Clasado has announced the results of a clinical study on the use of the Bimuno (B-GOS) to alter bacteria in the human gastrointestinal tract as a candidate to help prevent and manage Metabolic Syndrome. The results from the study will be published in the March 2013 issue of The Journal of Nutrition.
The double-blind, randomized, placebo-controlled, crossover study has been conducted on behalf of Clasado by a research team led by Dr. Jelena Vulevic, School of Food Biosciences, University of Reading, UK.
The trial tested the effect of consuming the trans-galactooligosaccharide mixture Bimuno (a prebiotic used by human gastrointestinal microbes), altering which bacteria reside in the gastrointestinal tract, and its effects on Metabolic Syndrome. This is the first time such effects using a non-digestible oligosaccharide have been reported.
The Bimuno research is part of an on-going program by Clasado in collaboration with the University of Reading’s Food Microbial Sciences Unit and other globally recognized research institutes.
The research programmes and collaboration started in 2000 to provide understanding of the link between microbiota and various aspects of human health. Bimuno is a unique patent protected second generation prebiotic.
Metabolic Syndrome refers to the group of health conditions that includes high blood sugar, hypertension and central adiposity. These tend to occur together and increase the likelihood of developing cardiovascular disease, type 2 diabetes, and some forms of cancers.
Various research has shown that Metabolic Syndrome affects up to 25% of the population of the US and UK. The chances of developing Metabolic Syndrome is increased by obesity, high stress lifestyles, and a high fat / sugar, low mineral / vitamin diet. There is no existing therapy. Weight reduction, moderate-intensity exercise, and smoking cessation are often the only treatment.
The study demonstrated that Bimuno - GOS positively affected the gut microbiota by increasing the number of positive bifidobacteria, whilst reducing more negative bacteria. Positive effects were seen as early as 6 weeks.
There was also a positive effect on immune responses by increasing faecal sIgA (marker of mucosal immunity), and decreasing calprotectin and CRP (markers of inflammation). Additionally insulin, total cholesterol, triglycerides and TC/HDL ratio (markers of metabolic syndrome) was reduced.
It was concluded by the team that the addition of Bimuno to the diet of individuals who are at risk of developing, or already have, Metabolic Syndrome could contribute to enhancing their gastrointestinal health, immune function and reduce some of the risk factors While efforts to improve the diet and increase exercise in at risk individuals should continue to be the primary advice, these findings may have implications for those that either cannot, or will not, change their dietary habits or lifestyle significantly.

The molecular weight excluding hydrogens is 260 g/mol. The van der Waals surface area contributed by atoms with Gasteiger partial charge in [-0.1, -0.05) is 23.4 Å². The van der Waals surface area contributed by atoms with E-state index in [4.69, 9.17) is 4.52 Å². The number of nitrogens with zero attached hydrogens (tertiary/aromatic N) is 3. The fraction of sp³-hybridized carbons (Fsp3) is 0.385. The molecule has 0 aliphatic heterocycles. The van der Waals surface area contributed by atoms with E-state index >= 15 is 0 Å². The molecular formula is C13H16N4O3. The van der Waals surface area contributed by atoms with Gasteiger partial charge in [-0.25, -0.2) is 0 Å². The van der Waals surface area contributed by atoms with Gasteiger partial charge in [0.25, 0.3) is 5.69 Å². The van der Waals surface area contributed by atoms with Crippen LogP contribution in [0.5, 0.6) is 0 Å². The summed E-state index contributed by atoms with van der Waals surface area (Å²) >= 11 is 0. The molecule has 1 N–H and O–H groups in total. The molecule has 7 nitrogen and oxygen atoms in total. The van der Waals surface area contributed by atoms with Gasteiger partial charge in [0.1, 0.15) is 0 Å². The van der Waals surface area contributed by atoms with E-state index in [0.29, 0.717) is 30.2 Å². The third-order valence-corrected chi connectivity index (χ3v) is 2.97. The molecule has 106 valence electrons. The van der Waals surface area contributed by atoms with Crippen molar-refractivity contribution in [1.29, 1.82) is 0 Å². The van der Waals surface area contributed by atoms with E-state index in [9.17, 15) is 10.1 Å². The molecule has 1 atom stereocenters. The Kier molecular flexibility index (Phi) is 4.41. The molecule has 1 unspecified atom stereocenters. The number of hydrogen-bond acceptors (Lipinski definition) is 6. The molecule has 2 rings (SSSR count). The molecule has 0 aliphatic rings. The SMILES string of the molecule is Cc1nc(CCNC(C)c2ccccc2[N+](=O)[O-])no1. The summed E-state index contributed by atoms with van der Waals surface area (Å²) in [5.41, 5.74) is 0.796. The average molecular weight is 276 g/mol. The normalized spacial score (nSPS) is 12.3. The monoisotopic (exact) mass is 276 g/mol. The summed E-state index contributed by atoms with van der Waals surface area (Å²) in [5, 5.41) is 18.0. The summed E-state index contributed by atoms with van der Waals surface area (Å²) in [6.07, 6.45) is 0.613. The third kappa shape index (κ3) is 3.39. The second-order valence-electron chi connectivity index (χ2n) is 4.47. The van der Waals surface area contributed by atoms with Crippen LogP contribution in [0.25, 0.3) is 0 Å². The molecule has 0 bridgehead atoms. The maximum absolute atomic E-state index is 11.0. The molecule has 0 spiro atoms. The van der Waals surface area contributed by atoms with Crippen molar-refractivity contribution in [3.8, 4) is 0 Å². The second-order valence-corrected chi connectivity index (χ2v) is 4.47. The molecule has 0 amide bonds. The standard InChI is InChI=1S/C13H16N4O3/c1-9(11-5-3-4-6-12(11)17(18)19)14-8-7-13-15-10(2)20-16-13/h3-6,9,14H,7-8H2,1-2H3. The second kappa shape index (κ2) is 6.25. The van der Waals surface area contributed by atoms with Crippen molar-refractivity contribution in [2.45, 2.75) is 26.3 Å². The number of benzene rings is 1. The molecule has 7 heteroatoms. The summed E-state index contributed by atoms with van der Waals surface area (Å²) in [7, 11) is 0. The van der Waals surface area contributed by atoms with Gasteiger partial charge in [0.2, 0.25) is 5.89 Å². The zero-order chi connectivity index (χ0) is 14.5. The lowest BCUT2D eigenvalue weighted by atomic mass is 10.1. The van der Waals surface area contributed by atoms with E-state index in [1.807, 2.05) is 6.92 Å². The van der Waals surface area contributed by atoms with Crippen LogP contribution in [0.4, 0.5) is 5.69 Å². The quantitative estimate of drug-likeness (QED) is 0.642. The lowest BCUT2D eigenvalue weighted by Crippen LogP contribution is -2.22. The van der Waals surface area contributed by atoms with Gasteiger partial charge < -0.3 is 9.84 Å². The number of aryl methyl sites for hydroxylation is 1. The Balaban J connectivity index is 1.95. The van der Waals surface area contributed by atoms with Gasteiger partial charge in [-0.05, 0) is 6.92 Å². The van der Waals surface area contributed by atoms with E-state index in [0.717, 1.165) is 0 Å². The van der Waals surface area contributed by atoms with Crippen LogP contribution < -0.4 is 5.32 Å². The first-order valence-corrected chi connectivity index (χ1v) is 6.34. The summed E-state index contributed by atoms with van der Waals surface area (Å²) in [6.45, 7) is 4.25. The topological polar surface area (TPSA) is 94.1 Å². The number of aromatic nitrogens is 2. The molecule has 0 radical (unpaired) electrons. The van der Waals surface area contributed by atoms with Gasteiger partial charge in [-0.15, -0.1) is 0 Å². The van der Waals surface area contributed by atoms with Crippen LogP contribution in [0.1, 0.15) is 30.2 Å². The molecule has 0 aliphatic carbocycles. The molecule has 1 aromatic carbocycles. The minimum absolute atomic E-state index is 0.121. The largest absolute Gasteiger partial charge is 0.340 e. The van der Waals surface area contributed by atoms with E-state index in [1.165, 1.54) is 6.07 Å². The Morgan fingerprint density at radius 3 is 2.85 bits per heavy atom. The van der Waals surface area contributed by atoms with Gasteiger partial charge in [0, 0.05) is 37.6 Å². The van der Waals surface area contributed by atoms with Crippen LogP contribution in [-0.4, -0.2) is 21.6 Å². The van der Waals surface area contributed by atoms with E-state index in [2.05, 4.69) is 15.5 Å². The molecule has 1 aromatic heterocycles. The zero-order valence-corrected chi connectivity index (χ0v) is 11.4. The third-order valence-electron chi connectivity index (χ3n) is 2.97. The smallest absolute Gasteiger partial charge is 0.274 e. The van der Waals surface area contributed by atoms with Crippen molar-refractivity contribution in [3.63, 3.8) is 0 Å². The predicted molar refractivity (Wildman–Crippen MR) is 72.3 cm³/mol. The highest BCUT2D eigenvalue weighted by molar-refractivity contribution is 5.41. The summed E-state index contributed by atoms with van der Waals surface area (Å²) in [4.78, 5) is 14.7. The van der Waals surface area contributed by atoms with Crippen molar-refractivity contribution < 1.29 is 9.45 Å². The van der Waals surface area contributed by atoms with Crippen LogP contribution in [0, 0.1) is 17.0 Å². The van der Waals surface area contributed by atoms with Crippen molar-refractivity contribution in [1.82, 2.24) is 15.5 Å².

“Poor diet and inactive lifestyles in the western world continue to increase the prevalence of Metabolic Syndrome, already affecting 25% of those in the US and UK, and resulting in cardiovascular disease, type 2 diabetes, and cancers,” said Geoff Collins, Head of Consumer Marketing, Clasado.
Collins continued, “It is critical to understand how modifying the gut microbiota and immune system can affect this. We are delighted that Clasado’s Bimuno might be able to contribute to combating Metabolic Syndrome.”
The research team will continue to work with Bimuno, and will run further clinical trials with diabetics and overweight adults.
“There has been little conclusive research so far into the biological mechanisms causing Metabolic Syndrome, given the diversity and size of the human microbiome,” said Dr. Jelena Vulevic, School of Food Biosciences, University of Reading, UK.
Dr. Vulevic continued, “Greater understanding of these areas will contribute towards providing personalized nutrition that includes functional food ingredients targeting the microbiota. This will help prevent or delay the development of many current disorders such as metabolic syndrome, functional gut disorders or stress related disorders.”